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Paraplegic British Cop Walks

What a remarkable story! But in a way, it’s not. It’s what happens in societies that are free to develop new ideas and revolutionary concepts. Remember, there was a day when the steam engine was just as remarkable. From Jewish News via Weaponsman Nicki Donnelly was confined to a wheelchair after being seriously injured in […]

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Reformation Sunday

Today,  499 years ago, a priest (and a monk) by the name of Martin Luther nailed 95 Theses to the door of the Slosskirche in Wittenberg, All Saints Church. Some say this started the Reformation, and in a way it did. But these were things he thought the church should discuss, and this was the normal […]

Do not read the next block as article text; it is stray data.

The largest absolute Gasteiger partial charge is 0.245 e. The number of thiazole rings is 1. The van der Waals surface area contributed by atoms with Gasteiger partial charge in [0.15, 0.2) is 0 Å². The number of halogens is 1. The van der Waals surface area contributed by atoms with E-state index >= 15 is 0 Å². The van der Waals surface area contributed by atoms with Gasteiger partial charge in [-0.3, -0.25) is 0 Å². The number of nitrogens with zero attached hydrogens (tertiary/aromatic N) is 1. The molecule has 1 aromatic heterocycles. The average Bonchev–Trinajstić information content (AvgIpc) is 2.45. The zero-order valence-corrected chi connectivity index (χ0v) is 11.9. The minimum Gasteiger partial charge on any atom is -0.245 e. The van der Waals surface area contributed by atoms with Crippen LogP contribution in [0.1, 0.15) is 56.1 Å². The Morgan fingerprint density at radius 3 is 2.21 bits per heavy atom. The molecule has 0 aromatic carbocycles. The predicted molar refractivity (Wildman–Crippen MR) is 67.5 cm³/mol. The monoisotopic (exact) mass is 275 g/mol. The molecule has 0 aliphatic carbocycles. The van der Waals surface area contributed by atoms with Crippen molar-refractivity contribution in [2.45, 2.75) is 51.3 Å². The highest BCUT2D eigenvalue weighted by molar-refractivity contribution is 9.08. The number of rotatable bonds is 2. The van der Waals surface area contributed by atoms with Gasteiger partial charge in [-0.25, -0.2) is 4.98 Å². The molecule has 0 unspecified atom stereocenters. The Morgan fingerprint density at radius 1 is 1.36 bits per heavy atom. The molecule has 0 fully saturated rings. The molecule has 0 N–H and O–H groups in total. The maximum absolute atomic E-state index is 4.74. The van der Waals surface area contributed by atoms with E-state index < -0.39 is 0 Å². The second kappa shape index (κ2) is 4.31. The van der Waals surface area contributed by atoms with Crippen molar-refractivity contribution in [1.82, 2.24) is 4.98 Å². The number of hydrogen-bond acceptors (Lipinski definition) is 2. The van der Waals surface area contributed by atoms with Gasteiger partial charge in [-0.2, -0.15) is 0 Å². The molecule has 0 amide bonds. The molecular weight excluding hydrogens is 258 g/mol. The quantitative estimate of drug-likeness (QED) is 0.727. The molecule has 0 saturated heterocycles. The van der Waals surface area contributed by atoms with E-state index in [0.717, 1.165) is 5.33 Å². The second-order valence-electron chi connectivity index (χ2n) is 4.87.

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St. Teresa of Calcutta

And so the Catholic Church last Sunday recognized St. Teresa of Calcutta as a saint. It was pretty obvious even during her lifetime here on earth, but even in the church bureaucrats gotta bureaucrat. It’s always been so, in fact, that how organizations stay on track, so I’m mostly kidding here. But she wasn’t. Working […]

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Brexit: a Month On

Well, we are a month on from the Brexit vote, and it still echoes around Europe and indeed the west. Perhaps it would be a good time to review. Everything is connected: Brexit, Trump, le Pen, Isis – even Ghostbusters. They’re all part of the same story. It’s been nearly a month since the Brexit […]

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Gaudium et Spes: The Church in the Modern World